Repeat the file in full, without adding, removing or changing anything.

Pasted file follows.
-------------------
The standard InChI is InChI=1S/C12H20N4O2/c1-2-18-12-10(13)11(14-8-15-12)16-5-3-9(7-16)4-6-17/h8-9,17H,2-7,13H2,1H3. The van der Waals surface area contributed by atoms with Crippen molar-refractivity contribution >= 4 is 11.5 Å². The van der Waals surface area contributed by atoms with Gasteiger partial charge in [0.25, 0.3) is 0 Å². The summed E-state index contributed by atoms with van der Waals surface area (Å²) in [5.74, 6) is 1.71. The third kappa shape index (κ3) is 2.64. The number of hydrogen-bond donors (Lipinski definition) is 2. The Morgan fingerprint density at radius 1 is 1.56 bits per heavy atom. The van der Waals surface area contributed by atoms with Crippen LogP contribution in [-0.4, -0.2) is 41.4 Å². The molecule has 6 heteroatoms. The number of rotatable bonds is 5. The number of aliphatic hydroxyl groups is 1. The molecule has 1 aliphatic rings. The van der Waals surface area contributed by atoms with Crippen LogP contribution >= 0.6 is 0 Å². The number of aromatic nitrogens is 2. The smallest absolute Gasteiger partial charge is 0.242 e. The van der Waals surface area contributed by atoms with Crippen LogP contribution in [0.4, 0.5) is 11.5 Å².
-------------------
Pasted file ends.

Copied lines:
The standard InChI is InChI=1S/C12H20N4O2/c1-2-18-12-10(13)11(14-8-15-12)16-5-3-9(7-16)4-6-17/h8-9,17H,2-7,13H2,1H3. The van der Waals surface area contributed by atoms with Crippen molar-refractivity contribution >= 4 is 11.5 Å². The van der Waals surface area contributed by atoms with Gasteiger partial charge in [0.25, 0.3) is 0 Å². The summed E-state index contributed by atoms with van der Waals surface area (Å²) in [5.74, 6) is 1.71. The third kappa shape index (κ3) is 2.64. The number of hydrogen-bond donors (Lipinski definition) is 2. The Morgan fingerprint density at radius 1 is 1.56 bits per heavy atom. The van der Waals surface area contributed by atoms with Crippen LogP contribution in [-0.4, -0.2) is 41.4 Å². The molecule has 6 heteroatoms. The number of rotatable bonds is 5. The number of aliphatic hydroxyl groups is 1. The molecule has 1 aliphatic rings. The van der Waals surface area contributed by atoms with Crippen LogP contribution >= 0.6 is 0 Å². The number of aromatic nitrogens is 2. The smallest absolute Gasteiger partial charge is 0.242 e. The van der Waals surface area contributed by atoms with Crippen LogP contribution in [0.4, 0.5) is 11.5 Å².